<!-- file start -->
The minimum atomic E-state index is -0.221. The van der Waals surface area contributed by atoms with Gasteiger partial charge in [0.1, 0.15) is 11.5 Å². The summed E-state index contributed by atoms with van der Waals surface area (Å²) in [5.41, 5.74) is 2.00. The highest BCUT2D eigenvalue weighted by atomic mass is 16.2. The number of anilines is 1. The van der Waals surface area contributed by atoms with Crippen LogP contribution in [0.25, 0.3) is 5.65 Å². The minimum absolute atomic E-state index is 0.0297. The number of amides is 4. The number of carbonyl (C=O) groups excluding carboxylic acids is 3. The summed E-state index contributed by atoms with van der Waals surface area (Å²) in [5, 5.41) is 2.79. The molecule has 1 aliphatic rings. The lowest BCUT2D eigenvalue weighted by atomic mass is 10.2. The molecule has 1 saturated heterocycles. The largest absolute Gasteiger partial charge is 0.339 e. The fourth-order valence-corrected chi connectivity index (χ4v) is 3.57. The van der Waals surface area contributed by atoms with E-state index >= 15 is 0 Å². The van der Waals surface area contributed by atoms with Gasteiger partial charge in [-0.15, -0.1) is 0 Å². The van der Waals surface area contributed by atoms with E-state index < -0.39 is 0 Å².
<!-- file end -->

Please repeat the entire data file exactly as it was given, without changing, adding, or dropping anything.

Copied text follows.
The minimum atomic E-state index is -0.221. The van der Waals surface area contributed by atoms with Gasteiger partial charge in [0.1, 0.15) is 11.5 Å². The summed E-state index contributed by atoms with van der Waals surface area (Å²) in [5.41, 5.74) is 2.00. The highest BCUT2D eigenvalue weighted by atomic mass is 16.2. The number of anilines is 1. The van der Waals surface area contributed by atoms with Crippen LogP contribution in [0.25, 0.3) is 5.65 Å². The minimum absolute atomic E-state index is 0.0297. The number of amides is 4. The number of carbonyl (C=O) groups excluding carboxylic acids is 3. The summed E-state index contributed by atoms with van der Waals surface area (Å²) in [5, 5.41) is 2.79. The molecule has 1 aliphatic rings. The lowest BCUT2D eigenvalue weighted by atomic mass is 10.2. The molecule has 1 saturated heterocycles. The largest absolute Gasteiger partial charge is 0.339 e. The fourth-order valence-corrected chi connectivity index (χ4v) is 3.57. The van der Waals surface area contributed by atoms with E-state index >= 15 is 0 Å². The van der Waals surface area contributed by atoms with Gasteiger partial charge in [-0.15, -0.1) is 0 Å². The van der Waals surface area contributed by atoms with E-state index < -0.39 is 0 Å².